$5.6m to implement coercive control laws
The NSW Government today introduced a bill into Parliament to create a standalone criminal offence of coercive control towards current and former intimate partners, backed by $5.6 million in initial funding for education, training and awareness.
Attorney General Mark Speakman said the Crimes Legislation Amendment (Coercive Control) Bill 2022 delivers on the NSW Government’s commitment to support NSW women, victim-survivors of domestic violence and frontline services by outlawing coercive control.
“Australians grieved with the loved ones of Hannah Clarke and her children, and Dr Preethi Reddy. Their tragic deaths put the spotlight on this insidious form of violence. But they are not isolated cases and they make it tragically clear why we must take act now,” Mr Speakman said.
“Across the nation, recognition of this abusive pattern of behaviour is growing, and our laws must change with it. NSW is taking that step today.
“Coercive control is difficult to identify, difficult to legislate and difficult to prosecute. But these challenges are no excuse for not acting – this is a matter of life and death.
“The bill we have introduced today is our best recommendation of the way forward, informed by many years of extensive consultation, research and analysis. It reflects a careful, cautious and measured approach.”
Minister for Women Bronnie Taylor said until relatively recently, coercive control was not a well-known phrase.
“Coercive control involves patterns of behaviour where the perpetrator deliberately isolates victim-survivors from friends, family and support systems, making detection even harder,” Mrs Taylor said.
“Today the NSW Government is saying to victim-survivors that we hear you and we support you.”
Treasurer Matt Kean said the important reforms are backed by $5.6 million in initial funding, which includes $0.7 million announced in the 2022-23 NSW Budget to support the NSW Government’s commitment to outlaw coercive control in intimate partner settings.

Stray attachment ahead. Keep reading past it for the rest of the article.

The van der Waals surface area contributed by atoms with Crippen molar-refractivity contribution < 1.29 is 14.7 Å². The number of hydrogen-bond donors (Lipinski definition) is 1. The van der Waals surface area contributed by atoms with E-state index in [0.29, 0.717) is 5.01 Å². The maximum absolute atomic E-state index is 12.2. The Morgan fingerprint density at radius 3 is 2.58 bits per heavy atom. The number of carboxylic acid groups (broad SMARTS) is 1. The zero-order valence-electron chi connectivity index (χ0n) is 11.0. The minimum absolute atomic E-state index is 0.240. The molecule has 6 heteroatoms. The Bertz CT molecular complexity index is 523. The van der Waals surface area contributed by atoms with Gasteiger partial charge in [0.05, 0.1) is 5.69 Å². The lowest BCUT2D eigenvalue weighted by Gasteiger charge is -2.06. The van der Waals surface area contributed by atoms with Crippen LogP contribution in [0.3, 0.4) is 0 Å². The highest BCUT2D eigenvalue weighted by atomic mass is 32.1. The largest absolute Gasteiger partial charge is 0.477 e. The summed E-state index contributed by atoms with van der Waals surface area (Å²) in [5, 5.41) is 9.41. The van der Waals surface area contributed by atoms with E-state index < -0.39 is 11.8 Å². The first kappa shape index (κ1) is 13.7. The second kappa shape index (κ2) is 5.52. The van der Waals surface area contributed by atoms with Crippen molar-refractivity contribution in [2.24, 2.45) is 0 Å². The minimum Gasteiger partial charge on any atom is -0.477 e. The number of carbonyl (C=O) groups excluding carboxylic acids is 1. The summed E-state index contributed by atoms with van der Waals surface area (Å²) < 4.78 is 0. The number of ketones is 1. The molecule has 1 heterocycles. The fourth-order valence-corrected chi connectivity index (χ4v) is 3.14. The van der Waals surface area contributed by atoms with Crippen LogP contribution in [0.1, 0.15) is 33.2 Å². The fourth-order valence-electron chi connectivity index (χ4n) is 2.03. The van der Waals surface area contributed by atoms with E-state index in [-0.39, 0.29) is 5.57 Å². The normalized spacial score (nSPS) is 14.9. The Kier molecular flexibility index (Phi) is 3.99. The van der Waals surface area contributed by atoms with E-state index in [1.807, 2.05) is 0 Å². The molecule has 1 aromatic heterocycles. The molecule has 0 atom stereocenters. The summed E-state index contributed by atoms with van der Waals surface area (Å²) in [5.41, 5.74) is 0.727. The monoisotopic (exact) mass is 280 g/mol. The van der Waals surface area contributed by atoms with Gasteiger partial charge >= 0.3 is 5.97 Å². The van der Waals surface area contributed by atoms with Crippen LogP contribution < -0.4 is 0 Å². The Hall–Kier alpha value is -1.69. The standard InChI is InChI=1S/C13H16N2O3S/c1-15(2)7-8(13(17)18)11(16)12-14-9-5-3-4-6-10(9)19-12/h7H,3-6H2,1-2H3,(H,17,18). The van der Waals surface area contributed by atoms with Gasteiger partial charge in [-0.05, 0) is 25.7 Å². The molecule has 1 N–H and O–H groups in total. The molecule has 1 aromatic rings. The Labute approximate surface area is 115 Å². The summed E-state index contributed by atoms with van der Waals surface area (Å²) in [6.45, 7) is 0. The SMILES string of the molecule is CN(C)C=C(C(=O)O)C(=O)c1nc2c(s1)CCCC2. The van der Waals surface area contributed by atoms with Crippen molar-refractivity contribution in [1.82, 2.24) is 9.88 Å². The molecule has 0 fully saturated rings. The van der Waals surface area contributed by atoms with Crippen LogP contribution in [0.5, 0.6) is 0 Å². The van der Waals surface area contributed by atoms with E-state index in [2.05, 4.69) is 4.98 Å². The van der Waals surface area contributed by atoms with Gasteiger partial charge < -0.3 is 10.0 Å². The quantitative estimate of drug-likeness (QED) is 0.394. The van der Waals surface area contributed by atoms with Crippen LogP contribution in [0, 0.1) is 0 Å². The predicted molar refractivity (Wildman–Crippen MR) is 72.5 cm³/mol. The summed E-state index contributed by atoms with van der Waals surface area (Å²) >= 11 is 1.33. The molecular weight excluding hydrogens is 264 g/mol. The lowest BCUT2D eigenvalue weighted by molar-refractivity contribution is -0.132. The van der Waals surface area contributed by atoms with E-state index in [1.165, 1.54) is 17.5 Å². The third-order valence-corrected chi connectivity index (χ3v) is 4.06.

“We know that this law is only as strong as its implementation. That’s why today we are announcing a further $4.9 million to support coercive control training for police, funding for multiple awareness campaigns and educational resources,” Mr Kean said.
Minister for Women’s Safety and the Prevention of Domestic and Sexual Violence Natalie Ward, who chaired the Joint Select Committee on Coercive Control, said lives depend on this important legislative reform.
“Criminalising coercive control is crucial to ensuring that we recognise in law a pattern of behaviour that is identified as a red flag for domestic violence deaths,” Mrs Ward said.
“I am so grateful to the many witnesses who courageously provided evidence to the Joint Select Committee on Coercive Control. Their evidence has helped shape an incredibly important piece of legislation that will deter this form of violence.”
CEO, Women’s Community Shelters, Annabelle Daniel OAM, said “It’s important that we legislate now, operationalise after a period and review down the track”.
The Crimes Legislation Amendment (Coercive Control) Bill 2022 was second read in the Legislative Assembly today, Wednesday 12 October.
When passed, NSW will be the first Australian state or territory to have a dedicated offence for coercive control.
Once passed, there will be at least a further 14 months, and up to 19 months, before the laws commence, to allow plenty of time for training, resourcing, education and community awareness raising, guided by a multi-disciplinary taskforce.
The NSW Government committed an additional $69.6 million in this year’s Budget for services that support victim-survivors of domestic and family violence, and minimise the trauma experienced during legal proceedings.